[ Retro GIF of the Week ] Digitized Autumn Leaves

January 11th, 2013 by Benj Edwards

Autumn Leaves MaxiPic Jim Maxey Retro GIF - circa 1988Click to see other views of this image: [ Original Size ] [ 2X Zoom ]

From 1983 to 1996, James "Jim" Maxey operated a very successful Oregon-based BBS called Event Horizons. Through that board's file section, Maxey made available thousands of GIF images in many categories, from landscapes to pornography, that he had created using a video digitizer board and conversion software called T-EGA.

Bob Talmadge wrote an excellent profile of Jim Maxey's BBS years for his site BBSDays.com. I recommend reading it if you're interested in learning more about Maxey's BBS. Also, Jack Rickard of BoardWatch magazine mentioned Maxey's early 1990s image-related BBS activities in an article he wrote for Wired issue 1.04 in 1993.

The early and pioneering nature of Maxey's color graphics files for IBM PC computers ensured that his digital pictures, which he called "MaxiPics," spread far and wide to other BBSes at the time. This is one such picture, and it depicts a house and yard in autumn. The 640 x 350 EGA format file dates from 1987 and was likely captured from a video source — more on that in a moment.

The Story of T-EGA

Most, if not all, of Maxey's "MaxiPic" GIF images credit something called "TEGA" by Videotex Systems. There's very little information about TEGA to be found on the Internet, so I tracked down its author, Bob Gillman of Videotex Systems. (And yes, Videotex Systems still exists, despite it being named after obsolete 1970s interactive television technology.)

Turns out it's called "T-EGA," and it was a 1985 commercial graphics conversion program that worked with TrueVision video capture boards on the IBM PC platform. I'll let this detail-rich email from Bob Gillman tell the story:

[T-EGA] was my idea as to how to get "real" photo images on to the PC.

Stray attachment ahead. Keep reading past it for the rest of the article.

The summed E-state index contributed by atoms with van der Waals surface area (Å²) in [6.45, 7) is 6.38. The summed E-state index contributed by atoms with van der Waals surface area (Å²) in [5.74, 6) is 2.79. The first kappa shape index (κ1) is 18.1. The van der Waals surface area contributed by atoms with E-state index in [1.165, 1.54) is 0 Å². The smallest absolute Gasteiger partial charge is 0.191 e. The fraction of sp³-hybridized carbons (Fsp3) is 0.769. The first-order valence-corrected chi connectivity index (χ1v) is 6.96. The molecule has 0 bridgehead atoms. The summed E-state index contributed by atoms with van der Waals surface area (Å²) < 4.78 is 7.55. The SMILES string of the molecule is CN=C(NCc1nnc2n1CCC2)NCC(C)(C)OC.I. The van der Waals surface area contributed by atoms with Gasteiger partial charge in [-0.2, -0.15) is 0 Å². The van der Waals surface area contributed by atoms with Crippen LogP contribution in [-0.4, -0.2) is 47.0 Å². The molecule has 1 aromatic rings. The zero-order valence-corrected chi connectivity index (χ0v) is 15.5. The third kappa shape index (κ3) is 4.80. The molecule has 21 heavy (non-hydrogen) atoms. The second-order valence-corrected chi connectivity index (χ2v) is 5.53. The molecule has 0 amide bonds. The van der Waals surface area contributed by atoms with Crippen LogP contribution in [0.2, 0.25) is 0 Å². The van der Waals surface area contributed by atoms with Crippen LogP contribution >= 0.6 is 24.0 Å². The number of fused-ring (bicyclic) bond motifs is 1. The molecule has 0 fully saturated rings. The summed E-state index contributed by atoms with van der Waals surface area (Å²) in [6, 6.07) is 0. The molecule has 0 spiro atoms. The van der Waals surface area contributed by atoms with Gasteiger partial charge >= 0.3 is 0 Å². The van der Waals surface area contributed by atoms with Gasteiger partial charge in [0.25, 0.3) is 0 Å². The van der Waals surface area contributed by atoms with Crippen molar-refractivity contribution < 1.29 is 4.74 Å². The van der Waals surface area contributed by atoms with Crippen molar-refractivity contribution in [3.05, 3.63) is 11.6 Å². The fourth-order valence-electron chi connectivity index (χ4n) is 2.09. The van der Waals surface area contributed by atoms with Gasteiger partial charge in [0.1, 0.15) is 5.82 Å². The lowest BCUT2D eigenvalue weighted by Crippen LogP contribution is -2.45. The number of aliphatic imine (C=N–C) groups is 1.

I was introduced to one of the original photo capture boards, the ICB (Image Capture Board), from AT&T labs which later became Truevision. At the time, Videotex [Systems] was the world leader in Prestel based videotex software for the PC; videotex was the transmission of text and graphics over modems. Prestel was the English videotex standard, and was a standard in many other countries like Denmark, Italy, Netherlands, Australia, etc.

AT&T was developing a NAPLPs videotex standard for the US. They used the ICB board for the NAPLPs standard, and that's how I found out about it.

I saw the opportunity to use the board to create photo-realistic images for the PC, and that is how T-EGA was born. The "T" was for Truevision since we used a Truevision board (ICB, then later Targa), and the EGA was the output format - our highest at the time. Later, we also did VGA.

The ICB and Targa board were IBM PC compatible boards (ISA) that had a composite video input and output (like a VCR). You hooked up a video camera, and did a still image grab. You could save the image in the Targa format (TGA). T-EGA would convert either the board memory or TGA file to a file (GIF, TIF, etc.) that would display on a regular PC screen.